Pretty much every band on tonight’s bill is a cult act in some way, The Bouncing Souls are a cult, end of. Their re-appropriated “Olé” football chant rings out in full force in the half an hour they have before their stage time and in that time the room fills up to as full as it will get tonight, it’s not quite sold out but the sheer devotion is as clear as a bell. As something of a newbie to The Souls I find myself slightly under whelmed. The Menzingers, The Skints, and pretty much everyone that came before them seemed to take punk in new and more interesting directions, and The Souls, while still good at what they do, seemed slightly sedate, slightly safe. Not that the crowd mind, they eat it up for breakfast and beg for more, bouncing up and down and howling along to the evergreen likes of opener Manthem and East Coast! Fuck You! Not knowing much about the band also meant I wasn’t ready for their slightly bizarre stage presence, after so much hyperactivity and movement, the closest singer Greg Attonito gets to the same resembles a rhythmic practice of his golfing technique while bass player Bryan Kienlen struts the more standard punk movements stage left. In many ways they’re the band of the night for most, and they’re definitely a lot more unique than some bands on tonight’s bill but personally they never quite achieve full lift off, maybe it’s the samey nature of some of the songs (and in this line up “It’s punk, they’re meant to sound the same” is an even worse argument than normal), maybe it’s the comparably sedate stage presence but I’m not quite convinced by the admittedly legendary New Jersey four piece.
And finally tonight’s headliners take to the stage to a disappointingly thin crowd seemingly there for The Souls and make it their own. A full back drop is lowered showing an angry young man in a face-mask, fitting considering Anti-Flag have always been a defiantly political band, leading to some slightly askew supporters of last August’s London riots in attendance tonight (tellingly, none of them actually *from* London) but they’ve at least got an admirable message going for them. Justin Sane is a firebrand of a frontman as always, leading the band through their Clash-meets-Green Day missives, unlike the likes of Sum-41, and the aforementioned Green Day, Anti-Flag have always been purveyors of radical politics, so the somewhat uncanny resemblance to American Idiot that some of their songs seem to have is purely coincidental, and doesn’t half make for an exciting live show. Bass player Chris #2 is the groups focal point, hurtling around the stage with his bass embossed with the words “This Machine Kills Fascists”, while it’s highly unlikely that he’s actually killed a fascist with it (although it would be bastard cool), it’s an admirable sentiment, and one that his band are good enough to pull off without seeming silly, stupid or fake.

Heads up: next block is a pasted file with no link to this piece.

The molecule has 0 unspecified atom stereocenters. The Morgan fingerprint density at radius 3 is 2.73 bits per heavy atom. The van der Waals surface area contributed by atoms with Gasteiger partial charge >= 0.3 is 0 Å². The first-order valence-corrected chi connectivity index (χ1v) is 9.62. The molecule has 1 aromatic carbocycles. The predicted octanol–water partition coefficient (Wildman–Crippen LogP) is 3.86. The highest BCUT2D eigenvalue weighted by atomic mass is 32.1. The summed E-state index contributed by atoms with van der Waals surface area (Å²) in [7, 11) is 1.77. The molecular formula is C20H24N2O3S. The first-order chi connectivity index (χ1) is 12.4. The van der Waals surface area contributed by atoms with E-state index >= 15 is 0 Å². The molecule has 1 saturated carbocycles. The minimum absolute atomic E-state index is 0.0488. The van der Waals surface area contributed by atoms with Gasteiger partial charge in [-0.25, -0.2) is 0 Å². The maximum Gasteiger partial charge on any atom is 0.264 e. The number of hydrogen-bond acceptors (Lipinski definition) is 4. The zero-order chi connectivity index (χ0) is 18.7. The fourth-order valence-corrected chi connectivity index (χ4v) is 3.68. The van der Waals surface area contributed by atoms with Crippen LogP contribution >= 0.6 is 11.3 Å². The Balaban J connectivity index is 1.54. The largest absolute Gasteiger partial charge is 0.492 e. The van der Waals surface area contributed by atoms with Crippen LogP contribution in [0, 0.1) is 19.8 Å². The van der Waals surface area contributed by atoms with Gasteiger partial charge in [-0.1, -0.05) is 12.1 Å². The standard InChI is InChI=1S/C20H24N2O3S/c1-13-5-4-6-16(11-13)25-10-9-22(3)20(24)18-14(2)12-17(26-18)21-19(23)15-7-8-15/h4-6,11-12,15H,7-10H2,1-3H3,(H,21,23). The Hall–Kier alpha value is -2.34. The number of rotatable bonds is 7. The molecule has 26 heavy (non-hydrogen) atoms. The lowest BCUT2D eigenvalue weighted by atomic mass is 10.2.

Which is something of a miracle because it could have gone so horrible wrong, it’s highly debatable whether a true punk wears as much hair product as Justin Sane and the songs are so accessible that accusations of “selling out” have probably riddled the band for a while now. But that, in particular is where American punk got it gloriously right, especially in the case of most recent bands, as most know that “selling out” is not the same thing as “writing accessible songs” or “having lots of people like your band”. Tonight is proof that, despite the fact that is wasn’t a full house, and some might say that some of the acts are irrelevant, none of that needs to matter if you have enough people who believe in the redemptive power of rock and roll. Everyone here knew that this was their night, and they could make it anything they want, so they made it a night to remember for a very long time.

Red City Radio:
The Computers:
The Menzingers:
The Skints:

Will Howard